ED says that the goal of these regulations is to protect students by (1) ensuring that students have fee-free access to funds needed to pay for education expenses such as food, housing, books and supplies, (2) improving contractual transparency between educational institutions and private financial partners, and (3) eliminating or reducing many of the troubling practices identified by consumer advocates, the GAO, and in an ED’s Inspector General’s report calling for student choice and transparency.
The new rule also includes the Revised Pay As You Earn (REPAYE) Plan expanding repayment options to allow five million more Direct Loan borrowers to cap their monthly student loan payment amount at 10 percent of their annual income allocated per month, without regard to when the borrower first obtained their loans. In addition, the final regulations also include:
- Starting in 2016; an expansion of the circumstances under which institutions may challenge or appeal a cohort default rate that appears artificially high because of a corresponding low rate of student borrowing;
- Starting July 1, 2016; new procedures for the Federal Family Education Loan (FFEL) Program loan holders to identify Servicemembers who may be eligible for a lower interest rate under the Servicemembers Civil Relief Act (SCRA), enabling these borrowers to receive this important benefit automatically;
- A requirement that guarantors provide information to FFEL Program borrowers on repayment plans available to them after they rehabilitate their defaulted loans, to help ensure that borrowers have a smoother transition to regular repayment (to be implemented July 1, 2016); and
- A provision to allow lump-sum payments made on behalf of borrowers through student loan repayment programs administered by the Department of Defense to count toward Public Service Loan Forgiveness, similar to the application of lump sum payments for Peace Corps and AmeriCorps volunteers.
The new REPAYE repayment plan will be available to borrowers starting this December. Borrowers interested in enrolling or learning more about income-based repayment options can visit www.StudentAid.gov/IDR or contact their loan servicers.
U.S. Department of Education Press Release, “U.S. Department of Education Announces Two Final Regulations to Protect Students and Help Borrowers,” October 27, 2015.
Paul Ryan Elected Speaker
On Thursday, Wisconsin Congressman Paul D. Ryan (R-WI) was elected Speaker of the House by 236 of his colleagues – well more than the 218 needed to win. Ryan’s only declared Republican challenger was Representative Daniel Webster (R-FL), who received nine votes on the floor. Minority Leader Nancy Pelosi (D-CA), who received 184 votes for Speaker, presented the gavel to Ryan after giving a speech praising outgoing speaker John Boehner (R-OH).
Ryan spoke to his colleagues promising to work with both junior and senior lawmakers and to rely more heavily on Committees to draft and move major legislation. He also promised to take concerns of the conservative branch of his party – whose complaints ended up ousting his predecessor – seriously. “We are not settling scores,” Ryan said, “[w]e are wiping the slate clean.”
When previous speaker John Boehner (R-OH) announced at the end of last month that he would retire, Ryan was not who he had in mind as a replacement. Instead, Boehner expected that the House would elect the Majority Leader Kevin McCarthy (R-CA). But McCarthy made a misstep by criticizing the House Select Committee on Benghazi and was forced to withdraw from consideration. This move left House Republicans scrambling for a candidate who could garner support from both the moderate and more conservative members of his party. Ryan originally said he was not interested in the position, but calls from Boehner and others in the party reportedly changed his mind. Also figuring prominently in his decision were a number of concessions that Ryan extracted from House Republicans which will allow him to be Speaker while avoiding many of the more unpleasant aspects of the job. Ryan will be relieved of his responsibilities to fundraise for the party, will have no obligation to stay in D.C. on weekends, and the House will change its rules to make it harder to remove him (a motion filed against Boehner in July to declare the speakership vacant is among the actions that would eventually lead to his resignation). Ryan also would not campaign – he would run for Speaker only if the conservative House Freedom Caucus also endorsed him.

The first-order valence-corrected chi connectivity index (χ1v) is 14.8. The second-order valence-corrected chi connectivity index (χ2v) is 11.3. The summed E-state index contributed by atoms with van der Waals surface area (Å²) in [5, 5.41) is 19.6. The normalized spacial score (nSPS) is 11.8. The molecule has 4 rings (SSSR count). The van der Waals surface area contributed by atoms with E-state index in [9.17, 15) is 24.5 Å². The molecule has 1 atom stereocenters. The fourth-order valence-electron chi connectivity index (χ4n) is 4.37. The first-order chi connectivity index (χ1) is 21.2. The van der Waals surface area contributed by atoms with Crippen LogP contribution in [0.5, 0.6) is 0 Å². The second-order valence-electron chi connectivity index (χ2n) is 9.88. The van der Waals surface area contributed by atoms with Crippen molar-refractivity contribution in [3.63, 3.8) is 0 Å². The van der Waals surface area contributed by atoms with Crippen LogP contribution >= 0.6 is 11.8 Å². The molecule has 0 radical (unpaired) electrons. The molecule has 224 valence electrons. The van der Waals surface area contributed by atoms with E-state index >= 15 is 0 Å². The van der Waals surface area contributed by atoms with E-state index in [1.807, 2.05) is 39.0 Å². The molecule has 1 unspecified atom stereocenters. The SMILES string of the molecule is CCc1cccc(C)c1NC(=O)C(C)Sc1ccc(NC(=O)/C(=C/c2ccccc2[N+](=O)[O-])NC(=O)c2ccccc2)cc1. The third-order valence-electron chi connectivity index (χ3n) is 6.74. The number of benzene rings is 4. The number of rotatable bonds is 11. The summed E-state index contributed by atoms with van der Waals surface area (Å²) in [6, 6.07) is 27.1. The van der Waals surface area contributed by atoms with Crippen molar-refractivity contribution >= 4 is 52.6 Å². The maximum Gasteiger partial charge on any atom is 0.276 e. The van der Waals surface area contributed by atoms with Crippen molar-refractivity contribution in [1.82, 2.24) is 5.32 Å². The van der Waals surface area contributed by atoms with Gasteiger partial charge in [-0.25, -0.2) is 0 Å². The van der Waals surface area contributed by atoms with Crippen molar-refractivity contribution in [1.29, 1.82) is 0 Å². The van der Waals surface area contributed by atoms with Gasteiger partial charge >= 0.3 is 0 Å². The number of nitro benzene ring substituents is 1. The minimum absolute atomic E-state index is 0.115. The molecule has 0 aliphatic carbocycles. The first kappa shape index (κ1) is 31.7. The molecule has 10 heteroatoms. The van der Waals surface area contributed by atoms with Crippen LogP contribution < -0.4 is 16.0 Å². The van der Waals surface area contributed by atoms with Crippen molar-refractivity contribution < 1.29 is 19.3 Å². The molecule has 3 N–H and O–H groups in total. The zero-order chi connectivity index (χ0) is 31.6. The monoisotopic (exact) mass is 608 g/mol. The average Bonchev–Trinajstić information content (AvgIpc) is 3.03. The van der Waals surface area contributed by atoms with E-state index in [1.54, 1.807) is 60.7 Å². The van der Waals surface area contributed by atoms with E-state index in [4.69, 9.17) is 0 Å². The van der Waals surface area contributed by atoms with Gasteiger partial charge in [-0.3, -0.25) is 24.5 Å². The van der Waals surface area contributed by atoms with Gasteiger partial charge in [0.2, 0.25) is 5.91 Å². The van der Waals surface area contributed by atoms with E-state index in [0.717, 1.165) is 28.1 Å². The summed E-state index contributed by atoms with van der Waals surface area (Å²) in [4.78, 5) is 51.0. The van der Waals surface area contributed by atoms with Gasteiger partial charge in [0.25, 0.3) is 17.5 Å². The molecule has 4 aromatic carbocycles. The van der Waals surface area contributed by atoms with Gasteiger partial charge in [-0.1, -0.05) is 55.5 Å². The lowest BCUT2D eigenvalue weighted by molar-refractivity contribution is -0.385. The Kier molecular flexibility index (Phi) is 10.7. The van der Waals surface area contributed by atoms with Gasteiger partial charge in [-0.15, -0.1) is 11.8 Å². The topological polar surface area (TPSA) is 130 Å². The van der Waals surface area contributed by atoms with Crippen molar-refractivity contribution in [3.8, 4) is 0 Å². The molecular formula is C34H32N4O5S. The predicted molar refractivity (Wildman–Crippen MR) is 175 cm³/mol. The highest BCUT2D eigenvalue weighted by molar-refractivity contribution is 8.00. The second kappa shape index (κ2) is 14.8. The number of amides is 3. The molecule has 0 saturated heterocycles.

Despite support from conservatives for his election, Ryan faces many of the same challenges that plagued Boehner – a divided Republican caucus, Democrats and a President with little incentive to compromise, and a number of controversial legislative issues which must be addressed by the end of the year. But Boehner’s negotiation of a two-year budget deal allows slightly smoother sailing by relieving Ryan of the need to deal with the debt limit and sequestration within his first few months.
Scott Wong, “Paul Ryan Elected Speaker,” The Hill, October 29, 2015.
Jake Sherman, “How Paul Ryan went from no-chance to next speaker of the House,” Politico, October 29, 2015.
Jake Sherman, “Paul Ryan elected 54th House speaker,” Politico, October 29, 2015.
The Federal Update has been prepared to inform Brustein & Manasevit, PLLC’s legislative clients of recent events in federal education legislation and/or administrative law. It is not intended as legal advice, should not serve as the basis for decision-making in specific situations, and does not create an attorney-client relationship between Brustein & Manasevit, PLLC and the reader.
© Brustein & Manasevit, PLLC 2015
Contributors: Julia Martin, Steven Spillan, Kelly Christiansen